We love Hawaii, and its cuisine, such as it is - ono, locomoco, plate lunch, kalua pig - dat kine food.Roy's idn't like dat, brah. Haoles definitely got their hands on this restaurant and it shows.
This place is to Hawaii as The River (a nearby shopping center with a fake "river" flowing through it - at times uphill) is to a mountain stream in the eastern Sierras. There's water running, but it ain't the same thing.
That's not to say it's bad, just not really Hawaiian by any stretch of the imagination. Some tiki torches burning outside don't constitute the beautiful essence of Hawaii, and that was about all I saw that was supposed to reflect the islands. And that's where the "fusion" comes into play - it's been fused in the desert heat, I suppose.
To begin, the service - from valet parking to the wait staff - every single staff member here was impeccable. My kudos to the staff and to whomever is managing and training the front of the house as this was some of the finest, if not the finest, service I've received in a Coachella Valley restaurant in many years of dining out here. Thank you.
The drinks were also very good. The Roy's Island Mai Tai I had was one of the best ever and worth going back whenever possible just to have another. The mango mojito and Original Hawaiian Martini also met with rave reviews.
While the crunchy golden lobster gyoza (potstickers) with a spicy Togarashi miso butter sauce were tasty (though I don't much think of lobster as Hawaiian, when it comes to lobster, I just don't care - bring me more), the kalua pig shumai was more like a wonton with a sliver of pig not big enough to taste, riding up top. My wife said you should bring a microscope to find the pork on this appetizer.
This is where fusion diverts from Hawaiian in a fundamental way - nicely presented scanty wontons (four for roughly $10), with enough pork on them so that you could make the one pig last all year long. That's WASP wonton if ever I saw it. No self-respecting Hawaiian is going to give you less than a quarter pound of kalua pig per person, no matter what. For me, since I love kalua pig, this appetizer was a big disappointment because, frankly, I almost couldn't even taste it, and then when I finally had it hit my taste buds, there was no more to be found.
Our friend's Hibachi grilled salmon ($25.95), she complained, was bland, and asked for the waitress (again, who was wonderful to us), to bring salt. My wife's Hawaiian style misoyaki butterfish ($33.95) with sizzling soy viaigrette, was delicious with a great texture, but almost too salty (not too salty to prevent me from stealing another bite!).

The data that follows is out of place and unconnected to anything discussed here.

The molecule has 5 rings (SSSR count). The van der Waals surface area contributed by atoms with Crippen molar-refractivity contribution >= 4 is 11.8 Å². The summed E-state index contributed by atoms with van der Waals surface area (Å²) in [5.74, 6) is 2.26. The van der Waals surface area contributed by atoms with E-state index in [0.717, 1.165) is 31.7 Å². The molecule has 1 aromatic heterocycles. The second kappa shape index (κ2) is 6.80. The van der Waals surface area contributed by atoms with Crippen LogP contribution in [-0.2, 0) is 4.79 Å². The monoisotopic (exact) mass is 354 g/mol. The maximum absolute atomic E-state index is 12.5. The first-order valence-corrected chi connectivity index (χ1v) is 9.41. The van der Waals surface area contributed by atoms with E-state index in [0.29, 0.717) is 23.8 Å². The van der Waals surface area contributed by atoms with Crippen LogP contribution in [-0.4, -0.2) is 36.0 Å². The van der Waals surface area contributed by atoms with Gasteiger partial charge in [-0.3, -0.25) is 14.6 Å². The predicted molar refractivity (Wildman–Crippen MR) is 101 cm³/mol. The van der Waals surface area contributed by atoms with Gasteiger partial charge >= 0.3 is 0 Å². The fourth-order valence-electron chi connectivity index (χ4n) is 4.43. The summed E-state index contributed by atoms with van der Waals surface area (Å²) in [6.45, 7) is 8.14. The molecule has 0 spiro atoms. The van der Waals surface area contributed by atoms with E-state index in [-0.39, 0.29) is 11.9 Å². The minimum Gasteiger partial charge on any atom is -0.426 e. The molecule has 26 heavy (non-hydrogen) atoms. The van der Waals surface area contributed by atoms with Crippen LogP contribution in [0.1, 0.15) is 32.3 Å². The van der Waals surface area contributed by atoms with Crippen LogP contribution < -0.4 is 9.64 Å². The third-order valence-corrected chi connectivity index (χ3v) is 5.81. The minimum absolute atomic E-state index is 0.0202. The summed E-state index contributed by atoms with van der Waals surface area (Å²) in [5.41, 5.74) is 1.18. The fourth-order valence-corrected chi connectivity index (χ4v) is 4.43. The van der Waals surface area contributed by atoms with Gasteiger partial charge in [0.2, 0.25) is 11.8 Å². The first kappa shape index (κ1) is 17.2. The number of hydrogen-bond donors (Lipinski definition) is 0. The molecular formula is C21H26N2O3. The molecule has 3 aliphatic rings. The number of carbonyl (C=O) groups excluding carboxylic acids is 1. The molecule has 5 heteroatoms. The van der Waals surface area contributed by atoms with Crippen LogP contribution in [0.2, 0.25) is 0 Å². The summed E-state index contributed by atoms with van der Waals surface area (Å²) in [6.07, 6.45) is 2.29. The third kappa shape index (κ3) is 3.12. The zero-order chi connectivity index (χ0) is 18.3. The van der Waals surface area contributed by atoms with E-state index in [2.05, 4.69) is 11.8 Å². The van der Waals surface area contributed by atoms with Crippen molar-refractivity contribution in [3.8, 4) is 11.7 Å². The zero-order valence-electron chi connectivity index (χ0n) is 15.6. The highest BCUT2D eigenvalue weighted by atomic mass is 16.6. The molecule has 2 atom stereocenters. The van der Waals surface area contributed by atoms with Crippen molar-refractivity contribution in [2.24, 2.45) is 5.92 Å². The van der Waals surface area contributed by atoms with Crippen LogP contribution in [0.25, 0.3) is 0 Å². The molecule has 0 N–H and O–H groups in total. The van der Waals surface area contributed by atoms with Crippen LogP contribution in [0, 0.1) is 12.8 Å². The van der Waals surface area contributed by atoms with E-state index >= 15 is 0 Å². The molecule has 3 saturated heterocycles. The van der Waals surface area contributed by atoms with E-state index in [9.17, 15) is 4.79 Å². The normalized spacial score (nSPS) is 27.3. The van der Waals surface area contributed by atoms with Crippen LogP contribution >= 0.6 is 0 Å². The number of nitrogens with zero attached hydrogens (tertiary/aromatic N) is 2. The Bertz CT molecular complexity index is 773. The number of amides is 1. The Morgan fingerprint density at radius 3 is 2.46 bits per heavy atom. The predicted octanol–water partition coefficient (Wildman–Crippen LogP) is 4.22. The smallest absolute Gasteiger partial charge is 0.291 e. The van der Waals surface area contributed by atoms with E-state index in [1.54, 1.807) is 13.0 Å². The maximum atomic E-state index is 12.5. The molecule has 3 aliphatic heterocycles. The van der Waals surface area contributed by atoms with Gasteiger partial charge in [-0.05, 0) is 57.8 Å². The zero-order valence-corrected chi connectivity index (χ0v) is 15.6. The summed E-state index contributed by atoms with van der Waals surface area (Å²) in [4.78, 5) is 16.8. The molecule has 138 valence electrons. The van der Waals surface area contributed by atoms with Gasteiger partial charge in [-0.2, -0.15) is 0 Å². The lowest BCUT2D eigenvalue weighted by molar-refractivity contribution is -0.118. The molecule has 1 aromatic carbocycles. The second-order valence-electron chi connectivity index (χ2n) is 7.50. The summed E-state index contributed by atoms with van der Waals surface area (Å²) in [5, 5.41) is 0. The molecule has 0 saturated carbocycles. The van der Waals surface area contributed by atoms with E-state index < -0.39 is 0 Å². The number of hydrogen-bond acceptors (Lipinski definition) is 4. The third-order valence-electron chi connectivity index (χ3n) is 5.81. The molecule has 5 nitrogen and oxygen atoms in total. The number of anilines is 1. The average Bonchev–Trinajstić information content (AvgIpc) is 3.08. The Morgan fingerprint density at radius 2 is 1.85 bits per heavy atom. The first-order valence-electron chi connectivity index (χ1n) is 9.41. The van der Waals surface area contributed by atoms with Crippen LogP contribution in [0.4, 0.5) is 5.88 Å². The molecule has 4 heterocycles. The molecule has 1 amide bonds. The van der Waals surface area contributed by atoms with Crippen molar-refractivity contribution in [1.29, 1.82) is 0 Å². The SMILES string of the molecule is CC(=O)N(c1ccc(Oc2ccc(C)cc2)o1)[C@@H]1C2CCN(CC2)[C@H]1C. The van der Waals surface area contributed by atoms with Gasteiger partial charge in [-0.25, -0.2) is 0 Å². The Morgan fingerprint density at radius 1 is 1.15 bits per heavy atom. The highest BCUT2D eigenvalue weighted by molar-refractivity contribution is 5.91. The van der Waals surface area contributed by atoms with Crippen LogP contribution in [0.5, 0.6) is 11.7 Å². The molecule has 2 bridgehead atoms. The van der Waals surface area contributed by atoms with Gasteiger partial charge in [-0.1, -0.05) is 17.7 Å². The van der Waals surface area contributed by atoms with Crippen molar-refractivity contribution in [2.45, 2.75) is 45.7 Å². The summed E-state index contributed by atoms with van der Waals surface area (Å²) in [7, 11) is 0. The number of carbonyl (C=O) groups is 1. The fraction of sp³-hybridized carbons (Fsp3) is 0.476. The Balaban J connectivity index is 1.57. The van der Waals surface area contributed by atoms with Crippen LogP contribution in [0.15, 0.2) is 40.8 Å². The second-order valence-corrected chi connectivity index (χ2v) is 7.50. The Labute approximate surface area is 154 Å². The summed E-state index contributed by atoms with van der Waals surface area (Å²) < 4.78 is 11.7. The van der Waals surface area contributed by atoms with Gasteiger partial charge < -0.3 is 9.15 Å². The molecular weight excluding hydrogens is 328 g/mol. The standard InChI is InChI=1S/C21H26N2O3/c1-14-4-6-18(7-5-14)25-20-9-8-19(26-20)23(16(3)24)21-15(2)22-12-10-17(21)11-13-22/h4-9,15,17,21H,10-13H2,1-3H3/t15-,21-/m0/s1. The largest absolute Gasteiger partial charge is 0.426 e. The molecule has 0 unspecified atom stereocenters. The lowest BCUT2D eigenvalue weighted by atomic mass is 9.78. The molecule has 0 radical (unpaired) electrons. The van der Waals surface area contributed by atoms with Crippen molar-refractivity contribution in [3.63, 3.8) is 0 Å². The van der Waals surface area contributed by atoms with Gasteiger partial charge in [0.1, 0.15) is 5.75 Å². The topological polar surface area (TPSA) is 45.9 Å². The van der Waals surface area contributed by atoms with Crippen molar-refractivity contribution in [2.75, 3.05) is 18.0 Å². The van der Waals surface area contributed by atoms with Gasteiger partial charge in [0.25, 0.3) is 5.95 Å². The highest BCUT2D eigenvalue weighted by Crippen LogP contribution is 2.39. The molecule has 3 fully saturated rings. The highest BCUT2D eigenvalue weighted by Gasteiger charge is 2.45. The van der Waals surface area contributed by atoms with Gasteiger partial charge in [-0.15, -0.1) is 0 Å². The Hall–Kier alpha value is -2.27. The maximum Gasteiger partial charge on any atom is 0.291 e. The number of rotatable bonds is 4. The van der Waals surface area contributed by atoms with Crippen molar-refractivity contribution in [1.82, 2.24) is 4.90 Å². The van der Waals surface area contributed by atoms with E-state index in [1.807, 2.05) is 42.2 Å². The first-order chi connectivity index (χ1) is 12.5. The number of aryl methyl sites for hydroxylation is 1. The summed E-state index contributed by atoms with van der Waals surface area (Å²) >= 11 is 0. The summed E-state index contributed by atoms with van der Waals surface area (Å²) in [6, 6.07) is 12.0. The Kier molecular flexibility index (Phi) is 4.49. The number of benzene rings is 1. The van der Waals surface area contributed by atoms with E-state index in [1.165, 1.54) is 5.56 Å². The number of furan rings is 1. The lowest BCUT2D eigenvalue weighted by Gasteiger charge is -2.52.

Since there was no entree with kalua pig (since when is braised lamb shank with brussels sprout white bean cassoulet Hawaiian - fusion or not?), I went for da kine Hawaii Kai style beef short ribs ($26.95). Wonderful (thanks chef!).
These did not disappoint, and where the kalua pig could almost not be found, there was plenty of the beef to go around. Granted, the scoop rice and scoop mac salad was replaced by Yukon Gold mashed potatoes and almost no veggies (the Hawaiians would be proud), but they were quite yummy, so I can live with that, no problem.
We ended the meal with Roy's Melting Hot Chocolate Souffle and coffee, both of which were excellent.
For entrees, you'll run mid-$20 range to nearly $40, plus appetizer, salad, dessert (you do not want to miss the souffle), and drinks (or the mai tai).
Forget the Hawaiian - evidently the sea breeze doesn't reach this far inland and evaporates before it can get out here to Rancho Mirage, playground of the presidents.
We rated the service as excellent, the food as very good, with some flaws and some places where it stood out, the atmosphere as very good though more upscale Asian than Hawaiian, and the value as average as it really seemed you were paying a bit more than would be reasonable for this kind of corporate chain establishment with no view, right on the highway.
Will we be back? Perhaps. Most likely for happy hour, drinks and a salad, or the souffle.I know Roy Yamaguchi is a James Beard Award-winner, and that heritage shows at Roy's. But like other chefs (Wolfgang Puck comes to mind) who have expanded their vision into a chain of restaurants - 31 of them in this case - something that may have been their initial creative spark of genius, gets reduced to other chefs (often with other visions of their own) translating that vision, and something seems to get lost in the process.
While Roy's is overall a good dining experience (if not a great value), it isn't exceptional, and that's one reason we'll continue to turn to independent restaurants where the chef is putting out his or her own vision (sometimes for better, sometimes not), and where the spark hasn't been lost somewhere amidst the corporate growth.
Roy's Hawaiian Fusion Cuisine
71959 Highway 111
Rancho Mirage, CA 92270
Sunday-Thursday: 5-9 p.m.
Friday & Saturday: 5-10 p.m.
Aloha Hour: Nightly, 4:30-6:30 p.m.